With a warm and sunny day Saturday, the Rose E. Schneider Family YMCA in Cranberry Township invited its volunteers to help finish an outdoor playground.
Nearly 30 volunteers throughout the day helped install a zip line, slides and assortment of other features as part of a new playground that is expected to be ready by May 1.
Planning and preparations for the playground have been in the works for five years, according to Carrie Ohorodnyk, the YMCA's executive director. With most of the work completed Saturday, Ohorodnyk said she expects the playground to be open for the organization's summer programs.
The playground was made possible in part with the help of the Cranberry Township Rotary which raised $25,000.
Ashley Vranick sorted through screws to help with the playground's installation. As the YMCA's Youth and Family director, she said she was looking, forward to the opportunities this would provide for children and “adult children.”
“Because of COVID, we're not traveling with the kids, so having this playground is a phenomenal opportunity,” Vranick said. “With kids being so virtual this year, we now have a great outlet for them to be kids again. We'll get them moving again and building friendships.”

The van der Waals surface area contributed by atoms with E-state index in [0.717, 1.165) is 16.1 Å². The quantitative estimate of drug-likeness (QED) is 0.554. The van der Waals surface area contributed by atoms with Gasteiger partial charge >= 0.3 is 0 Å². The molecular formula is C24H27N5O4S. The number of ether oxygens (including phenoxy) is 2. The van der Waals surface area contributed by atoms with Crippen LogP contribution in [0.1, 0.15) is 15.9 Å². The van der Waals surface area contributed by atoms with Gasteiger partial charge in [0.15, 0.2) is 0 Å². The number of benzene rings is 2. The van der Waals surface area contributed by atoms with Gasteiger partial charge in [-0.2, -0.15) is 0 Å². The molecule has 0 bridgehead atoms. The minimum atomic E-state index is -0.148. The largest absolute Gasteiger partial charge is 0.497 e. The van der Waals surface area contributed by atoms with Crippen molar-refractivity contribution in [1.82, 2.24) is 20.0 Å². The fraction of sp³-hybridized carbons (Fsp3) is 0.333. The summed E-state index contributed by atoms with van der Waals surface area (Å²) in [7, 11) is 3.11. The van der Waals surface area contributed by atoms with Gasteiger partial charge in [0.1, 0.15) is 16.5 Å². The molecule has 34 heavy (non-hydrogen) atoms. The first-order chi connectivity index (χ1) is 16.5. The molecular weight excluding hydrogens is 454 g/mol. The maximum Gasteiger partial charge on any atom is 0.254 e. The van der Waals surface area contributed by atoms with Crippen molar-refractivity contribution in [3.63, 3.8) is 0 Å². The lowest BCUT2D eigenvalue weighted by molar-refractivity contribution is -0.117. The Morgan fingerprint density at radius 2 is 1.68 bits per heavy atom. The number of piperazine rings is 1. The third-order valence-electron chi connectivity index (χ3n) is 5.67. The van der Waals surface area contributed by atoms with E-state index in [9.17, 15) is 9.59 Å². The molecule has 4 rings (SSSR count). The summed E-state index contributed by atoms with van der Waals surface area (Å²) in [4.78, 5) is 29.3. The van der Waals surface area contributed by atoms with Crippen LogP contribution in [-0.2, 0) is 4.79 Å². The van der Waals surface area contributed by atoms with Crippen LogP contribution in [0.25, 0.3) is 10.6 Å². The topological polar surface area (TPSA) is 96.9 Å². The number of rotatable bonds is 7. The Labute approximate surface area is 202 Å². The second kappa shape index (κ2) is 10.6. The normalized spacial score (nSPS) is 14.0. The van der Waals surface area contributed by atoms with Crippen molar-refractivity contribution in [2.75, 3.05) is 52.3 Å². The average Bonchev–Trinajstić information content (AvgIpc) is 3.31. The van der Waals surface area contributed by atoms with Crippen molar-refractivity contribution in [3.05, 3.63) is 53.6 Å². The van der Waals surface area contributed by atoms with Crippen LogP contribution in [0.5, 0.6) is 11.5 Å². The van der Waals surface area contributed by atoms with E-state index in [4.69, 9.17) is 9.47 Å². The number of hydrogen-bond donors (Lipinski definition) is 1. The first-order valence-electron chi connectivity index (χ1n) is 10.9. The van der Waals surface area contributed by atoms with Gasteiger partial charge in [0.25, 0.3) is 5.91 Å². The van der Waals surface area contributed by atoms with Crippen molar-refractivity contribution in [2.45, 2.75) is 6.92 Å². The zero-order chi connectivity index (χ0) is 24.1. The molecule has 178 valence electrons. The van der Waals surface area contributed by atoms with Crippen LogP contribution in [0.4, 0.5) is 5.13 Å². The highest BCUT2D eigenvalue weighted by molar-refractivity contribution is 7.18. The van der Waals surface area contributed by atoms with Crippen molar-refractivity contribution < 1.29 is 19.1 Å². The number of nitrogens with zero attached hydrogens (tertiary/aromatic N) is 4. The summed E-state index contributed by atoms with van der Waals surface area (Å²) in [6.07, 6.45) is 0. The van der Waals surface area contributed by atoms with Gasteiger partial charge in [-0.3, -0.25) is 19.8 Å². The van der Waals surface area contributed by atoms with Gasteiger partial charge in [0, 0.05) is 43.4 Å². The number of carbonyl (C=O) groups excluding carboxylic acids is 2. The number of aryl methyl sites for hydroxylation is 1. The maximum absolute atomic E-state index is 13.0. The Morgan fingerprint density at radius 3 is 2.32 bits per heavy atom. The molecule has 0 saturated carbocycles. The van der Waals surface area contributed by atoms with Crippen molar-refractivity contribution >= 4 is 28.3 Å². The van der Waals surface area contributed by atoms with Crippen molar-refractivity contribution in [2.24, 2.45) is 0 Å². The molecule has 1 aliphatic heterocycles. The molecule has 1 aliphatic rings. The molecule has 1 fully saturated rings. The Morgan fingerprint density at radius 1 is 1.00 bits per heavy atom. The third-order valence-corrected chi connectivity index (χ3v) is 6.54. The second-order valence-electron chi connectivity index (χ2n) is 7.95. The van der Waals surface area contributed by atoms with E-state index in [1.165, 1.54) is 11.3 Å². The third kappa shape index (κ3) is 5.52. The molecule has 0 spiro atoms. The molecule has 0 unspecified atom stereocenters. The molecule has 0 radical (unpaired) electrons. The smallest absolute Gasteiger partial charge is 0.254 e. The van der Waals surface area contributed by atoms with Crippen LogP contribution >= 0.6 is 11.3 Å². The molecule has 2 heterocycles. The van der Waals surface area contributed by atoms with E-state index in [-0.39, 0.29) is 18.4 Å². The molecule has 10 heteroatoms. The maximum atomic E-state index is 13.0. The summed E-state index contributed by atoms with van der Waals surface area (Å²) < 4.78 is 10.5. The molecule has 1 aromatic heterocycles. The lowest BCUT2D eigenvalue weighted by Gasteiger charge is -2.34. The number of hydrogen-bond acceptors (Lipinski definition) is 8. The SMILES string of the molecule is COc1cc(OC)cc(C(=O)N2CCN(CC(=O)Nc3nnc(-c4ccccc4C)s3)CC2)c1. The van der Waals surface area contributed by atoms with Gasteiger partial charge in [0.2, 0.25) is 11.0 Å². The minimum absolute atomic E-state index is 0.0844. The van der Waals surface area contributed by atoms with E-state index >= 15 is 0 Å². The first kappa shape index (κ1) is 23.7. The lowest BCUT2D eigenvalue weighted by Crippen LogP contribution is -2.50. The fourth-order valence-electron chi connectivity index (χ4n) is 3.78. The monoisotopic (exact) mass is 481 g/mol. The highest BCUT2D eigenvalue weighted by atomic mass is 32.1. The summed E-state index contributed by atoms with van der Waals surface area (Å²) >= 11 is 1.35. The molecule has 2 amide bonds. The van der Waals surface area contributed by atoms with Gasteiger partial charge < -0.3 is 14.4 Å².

And in September, Vranick said, there will be eight preschool classes that will get to use the playground along with all the counselors who are just as excited to use it.
“We're all just big kids,” Vranick said.
Vranick said opening day May 1 also will be the grand opening of Healthy Kids Day, and she said the YMCA expects several other features such as a trackless train and chiropractors present for the entire community to celebrate.
“It all goes back to our theme this year, so getting kids to be healthy and getting away from the computers,” Vranick said. “We want to help them foster positive relationships and overcome anxiety. And that's something we could all use, not just kids.
Shavonne Ayres of Bellevue, a Cranberry Rotary member, helped Saturday. She credited the project to the late Dennis Mason, a Rotary member who died last year.
“He was instrumental in getting us involved in this,” Ayres said.
Ohorodnyk noted there are many other playgrounds in the area, so the Y wanted to create something different.
“We have so many great playground facilities in Cranberry, and we didn't want to compete with them, so we have very different things in this one,” Ohorodnyk said, noting their playground will have a zip line, among other things. “It's a statement piece for sure.”
She noted the playground also will have a climbing wall. And for the preschoolers, part of the playground will be devoted to younger children.
Ohorodnyk said things such the new playground are important for the YMCA to raise awareness in the community about its services.
She said the Y experienced a drop in membership, down to 65 percent compared with pre-COVID membership.
And with new membership fees going to capital projects supporting things such as the playground, she hopes to bring membership levels back up.